You might be leaving money on the table.
People who buy from you once – whether it’s a work of art or your teaching services – are more likely to buy from you again than people who have never bought from you.
It’s less effort to nurture relationships with people who already know, like, and trust you than to find new people to share your art with.
Take care of the people who have purchased from you. Show them you care now instead of contacting them only when you want something from them.
One of the biggest mistakes artist-entrepreneurs make is not following up with people who have given them money. Here’s a plan to awe your collectors – not just once, but over the course of your relationship.
If you sell art from your studio, rather than through a gallery, you have no excuses for not following up appropriately. You have the name and contact information of your collectors. Gallery artists envy you because that data isn’t usually shared with them.
Follow this plan to stay in touch with collectors.
There’s too much art hiding in studios, basements, and garages.
If you have a problem with overflowing inventory, especially a lot of earlier art that you aren’t excited about showing, how about finding new homes for that work? At the same time, you’ll create room for new art, support a good cause, and earn income.
Organize a Fundraiser
Yep, I’m talking about a fundraiser.
Now before you cut me off because you think I’m going to tell you to donate your art, hang tight. Just the opposite is true because you’re going to make money on this fundraiser.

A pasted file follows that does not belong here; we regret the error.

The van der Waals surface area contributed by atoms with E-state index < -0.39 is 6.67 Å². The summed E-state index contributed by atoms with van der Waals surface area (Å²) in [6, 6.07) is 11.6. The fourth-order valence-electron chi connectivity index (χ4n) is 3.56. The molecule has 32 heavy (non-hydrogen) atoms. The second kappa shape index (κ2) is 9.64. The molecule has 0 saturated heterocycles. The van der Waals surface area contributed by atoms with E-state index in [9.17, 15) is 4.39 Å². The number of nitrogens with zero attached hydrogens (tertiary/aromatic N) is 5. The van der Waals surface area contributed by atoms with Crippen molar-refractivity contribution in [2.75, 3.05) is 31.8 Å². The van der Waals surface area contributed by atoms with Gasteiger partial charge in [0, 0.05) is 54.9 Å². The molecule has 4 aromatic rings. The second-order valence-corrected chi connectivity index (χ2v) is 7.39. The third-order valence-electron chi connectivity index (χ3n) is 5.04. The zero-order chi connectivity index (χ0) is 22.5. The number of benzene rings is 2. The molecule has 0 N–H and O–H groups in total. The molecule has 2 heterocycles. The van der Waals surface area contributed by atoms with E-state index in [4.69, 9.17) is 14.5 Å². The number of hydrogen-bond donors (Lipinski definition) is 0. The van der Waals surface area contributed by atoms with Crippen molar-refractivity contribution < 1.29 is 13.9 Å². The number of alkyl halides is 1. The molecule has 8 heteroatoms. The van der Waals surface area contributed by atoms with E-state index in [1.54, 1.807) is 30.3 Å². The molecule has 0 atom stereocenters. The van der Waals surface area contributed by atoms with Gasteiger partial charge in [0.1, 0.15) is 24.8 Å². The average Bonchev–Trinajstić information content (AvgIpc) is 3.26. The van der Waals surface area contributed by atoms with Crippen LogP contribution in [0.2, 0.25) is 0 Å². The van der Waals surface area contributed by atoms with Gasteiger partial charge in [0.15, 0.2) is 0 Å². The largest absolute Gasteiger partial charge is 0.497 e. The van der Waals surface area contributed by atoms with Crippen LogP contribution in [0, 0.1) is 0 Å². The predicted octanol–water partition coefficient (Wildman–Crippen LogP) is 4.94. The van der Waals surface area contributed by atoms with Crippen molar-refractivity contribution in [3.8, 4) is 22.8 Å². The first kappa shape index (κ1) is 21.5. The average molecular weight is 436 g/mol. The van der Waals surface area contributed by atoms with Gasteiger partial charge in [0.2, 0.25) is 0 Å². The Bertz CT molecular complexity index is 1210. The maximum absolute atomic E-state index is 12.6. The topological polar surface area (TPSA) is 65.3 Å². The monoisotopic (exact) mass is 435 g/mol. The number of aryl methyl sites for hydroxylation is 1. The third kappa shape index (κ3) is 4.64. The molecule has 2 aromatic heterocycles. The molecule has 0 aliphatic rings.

There must be a cause that is close to your heart: animals, the environment, education, an art
Art buyers might seem intimidating and self-assured, but they often have as many insecurities about the process as you do. They are sensitive to signals and opinions from you and from others. It’s your job to reassure them that they are making the right decisions. Without that positive signal from you, they might think they are being tricked instead of treated. Here are a few things that will scare off your audience and potential fans this Halloween.
Artist X has sold 45 original works of art over the past five or six years – on her own – without participating in art festivals. She breaks down the 16 different ways those 45 paintings found new homes.
Lisa Call recently replaced PayPal “Buy It Now” buttons with an E-junkie shopping cart for selling artwork on her art website: lisacall.com. She tells you why she made the switch in this guest post.
Many of you already know about Internet scams, but I need to emphasize the importance of being vigilant and asking a lot of questions when someone expresses interest in your art through email.
Slapping a SALE sign on one’s art isn’t always a good idea. Certain types of art lend themselves better to sales and you should never put your newest work on sale. Read on for 5 short tips.
After you’ve analyzed why your art isn’t selling as well as you’d like, take a moment and review these 7 key points.
1. Remember that you are a work in progress.
You and your work will evolve over time, learning from triumphs and mistakes, figuring out what works and what doesn’t, and building on experiences. You must learn to deal with rejection and not take it personally.
2. Remember to seek strong support systems.
I have worked with and known all types of artists from every background imaginable. It is very rare that an artist succeeds without having support systems in place. Whether your system consists of friends, family members or other artists, consider it indispensable. Your supporters are there for
Audio version of the newsletter. Remember to persevere. If you believe in what you do, invest in your future and persevere. I believe persistence is the number one reason most artists succeed.
You are not in a position to float loans to your art gallery. It’s their responsibility to make sure they have the financial means to stay in business. But, if you want to maintain a good relationship with the gallery and don’t want them to go under, put them at ease.